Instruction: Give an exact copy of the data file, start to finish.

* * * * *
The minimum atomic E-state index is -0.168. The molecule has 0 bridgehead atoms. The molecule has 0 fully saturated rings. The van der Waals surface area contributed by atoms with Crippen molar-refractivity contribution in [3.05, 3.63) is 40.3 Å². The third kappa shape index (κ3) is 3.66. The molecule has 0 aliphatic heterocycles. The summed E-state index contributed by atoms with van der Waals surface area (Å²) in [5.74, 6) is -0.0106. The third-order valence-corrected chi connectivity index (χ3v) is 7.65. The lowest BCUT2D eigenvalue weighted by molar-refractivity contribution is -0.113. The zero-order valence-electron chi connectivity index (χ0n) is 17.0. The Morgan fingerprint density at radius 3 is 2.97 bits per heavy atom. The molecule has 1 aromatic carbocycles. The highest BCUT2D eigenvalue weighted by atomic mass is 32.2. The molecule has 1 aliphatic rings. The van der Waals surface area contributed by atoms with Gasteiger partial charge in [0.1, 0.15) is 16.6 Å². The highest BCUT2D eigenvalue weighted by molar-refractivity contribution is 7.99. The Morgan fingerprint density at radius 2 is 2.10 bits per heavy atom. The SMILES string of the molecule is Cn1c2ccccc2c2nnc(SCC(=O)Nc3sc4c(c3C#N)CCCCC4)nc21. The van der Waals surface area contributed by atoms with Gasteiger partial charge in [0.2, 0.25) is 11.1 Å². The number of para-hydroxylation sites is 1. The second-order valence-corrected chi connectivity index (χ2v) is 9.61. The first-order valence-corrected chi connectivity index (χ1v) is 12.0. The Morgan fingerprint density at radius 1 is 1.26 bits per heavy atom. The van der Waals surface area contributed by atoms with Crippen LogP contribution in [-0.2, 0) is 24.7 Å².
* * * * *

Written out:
The minimum atomic E-state index is -0.168. The molecule has 0 bridgehead atoms. The molecule has 0 fully saturated rings. The van der Waals surface area contributed by atoms with Crippen molar-refractivity contribution in [3.05, 3.63) is 40.3 Å². The third kappa shape index (κ3) is 3.66. The molecule has 0 aliphatic heterocycles. The summed E-state index contributed by atoms with van der Waals surface area (Å²) in [5.74, 6) is -0.0106. The third-order valence-corrected chi connectivity index (χ3v) is 7.65. The lowest BCUT2D eigenvalue weighted by molar-refractivity contribution is -0.113. The zero-order valence-electron chi connectivity index (χ0n) is 17.0. The Morgan fingerprint density at radius 3 is 2.97 bits per heavy atom. The molecule has 1 aromatic carbocycles. The highest BCUT2D eigenvalue weighted by atomic mass is 32.2. The molecule has 1 aliphatic rings. The van der Waals surface area contributed by atoms with Gasteiger partial charge in [0.1, 0.15) is 16.6 Å². The highest BCUT2D eigenvalue weighted by molar-refractivity contribution is 7.99. The Morgan fingerprint density at radius 2 is 2.10 bits per heavy atom. The SMILES string of the molecule is Cn1c2ccccc2c2nnc(SCC(=O)Nc3sc4c(c3C#N)CCCCC4)nc21. The van der Waals surface area contributed by atoms with Gasteiger partial charge in [0.2, 0.25) is 11.1 Å². The number of para-hydroxylation sites is 1. The second-order valence-corrected chi connectivity index (χ2v) is 9.61. The first-order valence-corrected chi connectivity index (χ1v) is 12.0. The Morgan fingerprint density at radius 1 is 1.26 bits per heavy atom. The van der Waals surface area contributed by atoms with Crippen LogP contribution in [-0.2, 0) is 24.7 Å².